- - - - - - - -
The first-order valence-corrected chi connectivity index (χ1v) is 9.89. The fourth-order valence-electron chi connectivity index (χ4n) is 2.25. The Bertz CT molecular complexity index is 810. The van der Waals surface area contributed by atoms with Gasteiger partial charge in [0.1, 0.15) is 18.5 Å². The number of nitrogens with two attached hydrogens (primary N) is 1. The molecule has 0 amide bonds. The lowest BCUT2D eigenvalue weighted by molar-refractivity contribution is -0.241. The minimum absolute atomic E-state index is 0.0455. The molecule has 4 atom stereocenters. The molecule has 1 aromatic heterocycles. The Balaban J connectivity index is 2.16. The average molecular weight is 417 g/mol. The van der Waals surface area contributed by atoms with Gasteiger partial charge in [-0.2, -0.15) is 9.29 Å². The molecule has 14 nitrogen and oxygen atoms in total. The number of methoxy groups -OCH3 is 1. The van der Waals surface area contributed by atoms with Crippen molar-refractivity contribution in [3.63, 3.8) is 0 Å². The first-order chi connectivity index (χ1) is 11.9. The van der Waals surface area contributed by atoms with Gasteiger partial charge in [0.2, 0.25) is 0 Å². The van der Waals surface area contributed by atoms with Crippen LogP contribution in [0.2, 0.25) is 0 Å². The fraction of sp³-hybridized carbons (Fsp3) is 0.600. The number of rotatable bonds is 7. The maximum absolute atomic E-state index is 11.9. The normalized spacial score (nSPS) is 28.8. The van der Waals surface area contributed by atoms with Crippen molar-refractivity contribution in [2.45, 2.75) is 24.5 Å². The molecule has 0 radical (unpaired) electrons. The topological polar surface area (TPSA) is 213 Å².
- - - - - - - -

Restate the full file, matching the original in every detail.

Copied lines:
The first-order valence-corrected chi connectivity index (χ1v) is 9.89. The fourth-order valence-electron chi connectivity index (χ4n) is 2.25. The Bertz CT molecular complexity index is 810. The van der Waals surface area contributed by atoms with Gasteiger partial charge in [0.1, 0.15) is 18.5 Å². The number of nitrogens with two attached hydrogens (primary N) is 1. The molecule has 0 amide bonds. The lowest BCUT2D eigenvalue weighted by molar-refractivity contribution is -0.241. The minimum absolute atomic E-state index is 0.0455. The molecule has 4 atom stereocenters. The molecule has 1 aromatic heterocycles. The Balaban J connectivity index is 2.16. The average molecular weight is 417 g/mol. The van der Waals surface area contributed by atoms with Gasteiger partial charge in [-0.2, -0.15) is 9.29 Å². The molecule has 14 nitrogen and oxygen atoms in total. The number of methoxy groups -OCH3 is 1. The van der Waals surface area contributed by atoms with Crippen molar-refractivity contribution in [3.63, 3.8) is 0 Å². The first-order chi connectivity index (χ1) is 11.9. The van der Waals surface area contributed by atoms with Gasteiger partial charge in [0.2, 0.25) is 0 Å². The van der Waals surface area contributed by atoms with Crippen LogP contribution in [0.2, 0.25) is 0 Å². The fraction of sp³-hybridized carbons (Fsp3) is 0.600. The number of rotatable bonds is 7. The maximum absolute atomic E-state index is 11.9. The normalized spacial score (nSPS) is 28.8. The van der Waals surface area contributed by atoms with Crippen molar-refractivity contribution in [2.45, 2.75) is 24.5 Å². The molecule has 0 radical (unpaired) electrons. The topological polar surface area (TPSA) is 213 Å².